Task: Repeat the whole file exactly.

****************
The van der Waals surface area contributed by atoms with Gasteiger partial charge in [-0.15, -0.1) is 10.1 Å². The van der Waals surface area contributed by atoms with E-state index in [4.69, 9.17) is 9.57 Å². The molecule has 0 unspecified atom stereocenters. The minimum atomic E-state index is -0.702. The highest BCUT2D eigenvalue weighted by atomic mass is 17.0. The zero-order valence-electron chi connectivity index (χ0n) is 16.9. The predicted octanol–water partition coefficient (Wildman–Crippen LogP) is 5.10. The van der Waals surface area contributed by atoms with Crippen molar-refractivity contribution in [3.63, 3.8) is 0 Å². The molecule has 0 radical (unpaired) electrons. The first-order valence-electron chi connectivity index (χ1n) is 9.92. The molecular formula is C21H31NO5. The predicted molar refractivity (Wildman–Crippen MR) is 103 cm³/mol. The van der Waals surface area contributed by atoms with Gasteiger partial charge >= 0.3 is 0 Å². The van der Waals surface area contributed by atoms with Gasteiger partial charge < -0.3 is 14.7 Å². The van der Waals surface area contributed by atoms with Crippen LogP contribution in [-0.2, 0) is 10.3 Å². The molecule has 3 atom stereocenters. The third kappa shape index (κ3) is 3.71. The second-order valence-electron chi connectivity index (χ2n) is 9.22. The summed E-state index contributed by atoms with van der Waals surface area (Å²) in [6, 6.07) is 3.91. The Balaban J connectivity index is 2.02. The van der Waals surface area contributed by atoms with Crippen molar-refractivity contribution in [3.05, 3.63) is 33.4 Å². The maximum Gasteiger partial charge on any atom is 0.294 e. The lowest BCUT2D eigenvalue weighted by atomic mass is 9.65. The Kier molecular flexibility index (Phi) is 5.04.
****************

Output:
The van der Waals surface area contributed by atoms with Gasteiger partial charge in [-0.15, -0.1) is 10.1 Å². The van der Waals surface area contributed by atoms with E-state index in [4.69, 9.17) is 9.57 Å². The molecule has 0 unspecified atom stereocenters. The minimum atomic E-state index is -0.702. The highest BCUT2D eigenvalue weighted by atomic mass is 17.0. The zero-order valence-electron chi connectivity index (χ0n) is 16.9. The predicted octanol–water partition coefficient (Wildman–Crippen LogP) is 5.10. The van der Waals surface area contributed by atoms with Crippen molar-refractivity contribution in [3.63, 3.8) is 0 Å². The molecule has 0 radical (unpaired) electrons. The first-order valence-electron chi connectivity index (χ1n) is 9.92. The molecular formula is C21H31NO5. The predicted molar refractivity (Wildman–Crippen MR) is 103 cm³/mol. The van der Waals surface area contributed by atoms with Gasteiger partial charge >= 0.3 is 0 Å². The van der Waals surface area contributed by atoms with Gasteiger partial charge < -0.3 is 14.7 Å². The van der Waals surface area contributed by atoms with Crippen LogP contribution in [-0.2, 0) is 10.3 Å². The molecule has 3 atom stereocenters. The third kappa shape index (κ3) is 3.71. The second-order valence-electron chi connectivity index (χ2n) is 9.22. The summed E-state index contributed by atoms with van der Waals surface area (Å²) in [6, 6.07) is 3.91. The Balaban J connectivity index is 2.02. The van der Waals surface area contributed by atoms with Crippen molar-refractivity contribution in [3.05, 3.63) is 33.4 Å². The maximum Gasteiger partial charge on any atom is 0.294 e. The lowest BCUT2D eigenvalue weighted by atomic mass is 9.65. The Kier molecular flexibility index (Phi) is 5.04.